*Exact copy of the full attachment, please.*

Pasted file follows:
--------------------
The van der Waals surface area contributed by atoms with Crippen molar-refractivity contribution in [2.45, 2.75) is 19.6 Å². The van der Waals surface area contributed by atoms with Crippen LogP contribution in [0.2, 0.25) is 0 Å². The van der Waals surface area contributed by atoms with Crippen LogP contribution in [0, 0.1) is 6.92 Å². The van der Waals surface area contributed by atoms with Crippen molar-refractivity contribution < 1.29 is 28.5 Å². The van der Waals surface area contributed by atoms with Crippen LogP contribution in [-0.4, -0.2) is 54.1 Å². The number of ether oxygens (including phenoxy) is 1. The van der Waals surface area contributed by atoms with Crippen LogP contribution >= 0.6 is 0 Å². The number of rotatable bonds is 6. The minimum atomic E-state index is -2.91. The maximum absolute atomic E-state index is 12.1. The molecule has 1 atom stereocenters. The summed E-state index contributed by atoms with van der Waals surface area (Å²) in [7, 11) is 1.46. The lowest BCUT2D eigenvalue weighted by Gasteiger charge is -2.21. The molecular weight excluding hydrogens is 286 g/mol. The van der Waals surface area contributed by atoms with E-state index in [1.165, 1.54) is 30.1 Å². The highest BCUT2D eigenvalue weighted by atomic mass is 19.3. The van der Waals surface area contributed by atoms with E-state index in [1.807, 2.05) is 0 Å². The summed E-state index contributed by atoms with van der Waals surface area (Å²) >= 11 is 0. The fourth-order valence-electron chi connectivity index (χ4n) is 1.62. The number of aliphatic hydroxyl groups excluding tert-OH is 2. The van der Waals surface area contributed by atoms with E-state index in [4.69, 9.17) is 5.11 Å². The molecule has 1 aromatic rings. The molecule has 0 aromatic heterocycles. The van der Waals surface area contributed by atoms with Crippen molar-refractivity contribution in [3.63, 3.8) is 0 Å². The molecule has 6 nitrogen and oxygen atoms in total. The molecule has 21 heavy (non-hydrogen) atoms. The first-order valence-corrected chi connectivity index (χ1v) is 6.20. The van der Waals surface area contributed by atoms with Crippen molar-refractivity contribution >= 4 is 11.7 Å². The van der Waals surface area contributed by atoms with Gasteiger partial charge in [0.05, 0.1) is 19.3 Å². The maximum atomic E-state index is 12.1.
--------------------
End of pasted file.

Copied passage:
The van der Waals surface area contributed by atoms with Crippen molar-refractivity contribution in [2.45, 2.75) is 19.6 Å². The van der Waals surface area contributed by atoms with Crippen LogP contribution in [0.2, 0.25) is 0 Å². The van der Waals surface area contributed by atoms with Crippen LogP contribution in [0, 0.1) is 6.92 Å². The van der Waals surface area contributed by atoms with Crippen molar-refractivity contribution < 1.29 is 28.5 Å². The van der Waals surface area contributed by atoms with Crippen LogP contribution in [-0.4, -0.2) is 54.1 Å². The number of ether oxygens (including phenoxy) is 1. The van der Waals surface area contributed by atoms with Crippen LogP contribution >= 0.6 is 0 Å². The number of rotatable bonds is 6. The minimum atomic E-state index is -2.91. The maximum absolute atomic E-state index is 12.1. The molecule has 1 atom stereocenters. The summed E-state index contributed by atoms with van der Waals surface area (Å²) in [7, 11) is 1.46. The lowest BCUT2D eigenvalue weighted by Gasteiger charge is -2.21. The molecular weight excluding hydrogens is 286 g/mol. The van der Waals surface area contributed by atoms with E-state index in [1.165, 1.54) is 30.1 Å². The highest BCUT2D eigenvalue weighted by atomic mass is 19.3. The van der Waals surface area contributed by atoms with E-state index in [1.807, 2.05) is 0 Å². The summed E-state index contributed by atoms with van der Waals surface area (Å²) >= 11 is 0. The fourth-order valence-electron chi connectivity index (χ4n) is 1.62. The number of aliphatic hydroxyl groups excluding tert-OH is 2. The van der Waals surface area contributed by atoms with E-state index in [4.69, 9.17) is 5.11 Å². The molecule has 1 aromatic rings. The molecule has 0 aromatic heterocycles. The van der Waals surface area contributed by atoms with Crippen molar-refractivity contribution in [3.63, 3.8) is 0 Å². The molecule has 6 nitrogen and oxygen atoms in total. The molecule has 21 heavy (non-hydrogen) atoms. The first-order valence-corrected chi connectivity index (χ1v) is 6.20. The van der Waals surface area contributed by atoms with Crippen molar-refractivity contribution >= 4 is 11.7 Å². The van der Waals surface area contributed by atoms with Gasteiger partial charge in [0.05, 0.1) is 19.3 Å². The maximum atomic E-state index is 12.1.